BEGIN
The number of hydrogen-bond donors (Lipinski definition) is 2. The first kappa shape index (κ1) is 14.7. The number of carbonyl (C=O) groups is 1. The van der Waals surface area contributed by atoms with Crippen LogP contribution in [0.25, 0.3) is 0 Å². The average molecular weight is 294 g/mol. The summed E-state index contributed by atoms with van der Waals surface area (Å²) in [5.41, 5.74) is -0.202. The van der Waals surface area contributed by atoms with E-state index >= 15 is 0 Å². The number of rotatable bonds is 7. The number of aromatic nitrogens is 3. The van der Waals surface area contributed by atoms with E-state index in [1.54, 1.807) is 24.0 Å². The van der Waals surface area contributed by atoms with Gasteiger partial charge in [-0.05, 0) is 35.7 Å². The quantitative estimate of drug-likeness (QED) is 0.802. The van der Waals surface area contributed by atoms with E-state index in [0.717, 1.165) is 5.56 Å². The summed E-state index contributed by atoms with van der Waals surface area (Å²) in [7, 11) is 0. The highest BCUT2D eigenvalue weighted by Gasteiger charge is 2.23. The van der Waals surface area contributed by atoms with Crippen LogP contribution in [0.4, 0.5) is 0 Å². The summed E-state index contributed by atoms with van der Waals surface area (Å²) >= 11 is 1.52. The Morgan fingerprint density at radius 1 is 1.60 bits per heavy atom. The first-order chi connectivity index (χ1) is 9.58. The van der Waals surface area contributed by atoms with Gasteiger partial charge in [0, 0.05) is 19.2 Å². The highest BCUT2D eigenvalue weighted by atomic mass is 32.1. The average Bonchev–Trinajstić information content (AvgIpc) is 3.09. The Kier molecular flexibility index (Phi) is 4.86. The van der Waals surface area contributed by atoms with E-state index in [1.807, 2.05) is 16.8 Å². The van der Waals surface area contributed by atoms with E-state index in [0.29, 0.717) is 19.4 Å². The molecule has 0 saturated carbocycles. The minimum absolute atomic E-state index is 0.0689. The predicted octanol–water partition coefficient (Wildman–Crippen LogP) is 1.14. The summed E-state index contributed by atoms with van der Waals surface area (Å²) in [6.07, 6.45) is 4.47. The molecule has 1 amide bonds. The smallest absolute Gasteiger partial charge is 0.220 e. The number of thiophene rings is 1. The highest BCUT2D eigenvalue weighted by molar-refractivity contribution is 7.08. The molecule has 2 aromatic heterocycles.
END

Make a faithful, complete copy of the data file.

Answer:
The number of hydrogen-bond donors (Lipinski definition) is 2. The first kappa shape index (κ1) is 14.7. The number of carbonyl (C=O) groups is 1. The van der Waals surface area contributed by atoms with Crippen LogP contribution in [0.25, 0.3) is 0 Å². The average molecular weight is 294 g/mol. The summed E-state index contributed by atoms with van der Waals surface area (Å²) in [5.41, 5.74) is -0.202. The van der Waals surface area contributed by atoms with E-state index >= 15 is 0 Å². The number of rotatable bonds is 7. The number of aromatic nitrogens is 3. The van der Waals surface area contributed by atoms with E-state index in [1.54, 1.807) is 24.0 Å². The van der Waals surface area contributed by atoms with Gasteiger partial charge in [-0.05, 0) is 35.7 Å². The quantitative estimate of drug-likeness (QED) is 0.802. The van der Waals surface area contributed by atoms with E-state index in [0.717, 1.165) is 5.56 Å². The summed E-state index contributed by atoms with van der Waals surface area (Å²) in [7, 11) is 0. The highest BCUT2D eigenvalue weighted by Gasteiger charge is 2.23. The van der Waals surface area contributed by atoms with Crippen LogP contribution in [0.4, 0.5) is 0 Å². The summed E-state index contributed by atoms with van der Waals surface area (Å²) >= 11 is 1.52. The Morgan fingerprint density at radius 1 is 1.60 bits per heavy atom. The first-order chi connectivity index (χ1) is 9.58. The van der Waals surface area contributed by atoms with Gasteiger partial charge in [0, 0.05) is 19.2 Å². The highest BCUT2D eigenvalue weighted by atomic mass is 32.1. The average Bonchev–Trinajstić information content (AvgIpc) is 3.09. The Kier molecular flexibility index (Phi) is 4.86. The van der Waals surface area contributed by atoms with E-state index in [1.807, 2.05) is 16.8 Å². The van der Waals surface area contributed by atoms with E-state index in [0.29, 0.717) is 19.4 Å². The molecule has 0 saturated carbocycles. The minimum absolute atomic E-state index is 0.0689. The predicted octanol–water partition coefficient (Wildman–Crippen LogP) is 1.14. The summed E-state index contributed by atoms with van der Waals surface area (Å²) in [6.07, 6.45) is 4.47. The molecule has 1 amide bonds. The smallest absolute Gasteiger partial charge is 0.220 e. The number of thiophene rings is 1. The highest BCUT2D eigenvalue weighted by molar-refractivity contribution is 7.08. The molecule has 2 aromatic heterocycles.